Forget family, friends, fans and significant others — Mindi Abair’s closest, most enduring companion throughout her meteoric rise in smooth jazzdom is none other than her treasured Selmer Mark VI, the vintage alto she’s played exclusively since she was 13.
The saxophonist, whose second release Come As You Are is perched in the Top Ten on Billboard’s Contemporary Jazz chart as its title single is all the rage at radio, remembers the way her father Lance — who played B-3 and sax touring with numerous R&B bands when she was growing up — tricked her into getting the horn that became her best friend.
When Abair’s school-issued sax had to go in the shop, she took the liberty of bringing dad’s instrument to school on the sly, and fell in love with its robust tone (“which filled up a room with its warmth”) and easier fingering. She continued sneaking it even after her own was fixed, till one day Lance caught on and forbade her to do it again. Then he had a great idea.
Over tacos at Lucy’s El Adobe in Hollywood, the namesake of her breakthrough 2003 single “Lucy’s,” which was #1 on Radio & Records’ airplay chart for a record breaking nine weeks (and declared by the publication as the “top played cut of the year”), Abair — who grew up in St. Petersburg, Florida — tells the sweet coming of age tale: “My mom, dad and I were visiting D.C. and walked by this store called Washington Music. It was like sax heaven in there, and dad and I started testing all sorts of models. He said he wanted to buy a new one for himself so I could have the one I kept stealing. He led me to the Selmer and told me to try it first. I liked it even more than his! He said, keep playing, it’s yours. My mom and I had tears in my eyes. It was like a Christmas movie. He tricked me, but he got his sax back and I’ve been playing the one he bought me ever since.”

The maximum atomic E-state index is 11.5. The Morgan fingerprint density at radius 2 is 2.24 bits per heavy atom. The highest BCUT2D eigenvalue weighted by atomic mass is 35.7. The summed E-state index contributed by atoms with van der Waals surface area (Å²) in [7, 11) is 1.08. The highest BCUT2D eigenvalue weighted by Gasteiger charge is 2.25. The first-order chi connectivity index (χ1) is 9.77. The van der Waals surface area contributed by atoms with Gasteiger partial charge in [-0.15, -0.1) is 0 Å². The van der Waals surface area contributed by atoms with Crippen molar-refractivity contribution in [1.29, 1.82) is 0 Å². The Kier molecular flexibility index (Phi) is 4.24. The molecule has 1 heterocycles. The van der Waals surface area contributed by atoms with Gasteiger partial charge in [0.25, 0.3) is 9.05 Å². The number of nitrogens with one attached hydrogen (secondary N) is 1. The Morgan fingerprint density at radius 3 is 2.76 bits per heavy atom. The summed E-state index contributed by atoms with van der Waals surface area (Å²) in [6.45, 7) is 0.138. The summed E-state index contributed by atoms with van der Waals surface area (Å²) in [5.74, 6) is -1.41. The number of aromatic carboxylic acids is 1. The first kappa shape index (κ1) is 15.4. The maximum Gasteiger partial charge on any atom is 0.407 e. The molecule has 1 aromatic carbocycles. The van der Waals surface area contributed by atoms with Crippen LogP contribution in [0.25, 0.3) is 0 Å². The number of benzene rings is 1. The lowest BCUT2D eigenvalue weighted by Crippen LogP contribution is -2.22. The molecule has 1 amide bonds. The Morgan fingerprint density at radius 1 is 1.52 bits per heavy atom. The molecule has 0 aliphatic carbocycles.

Abair’s fans have gotten to know Lance pretty well this past year, as daughter has invited father to join her onstage for rousing versions of “Mercy Mercy Mercy” at the City of Lights Festival in Las Vegas, back home at the Come As You Are release party at Hollywood’s Garden of Eden, and over four nights at Jazz Alley in Seattle, where Lance and her mom currently make their home. The goosebump factor was undeniable each time.
“The first show in Vegas, my band was skeptical but in no time, they realized how good dad was and how, even unrehearsed, we played perfectly in synch, as if it were instinctive and somehow genetically ordained,” Abair says. “I remember watching my dad rock out when I was a kid, and it brought back great memories. He was signing autographs and everything.”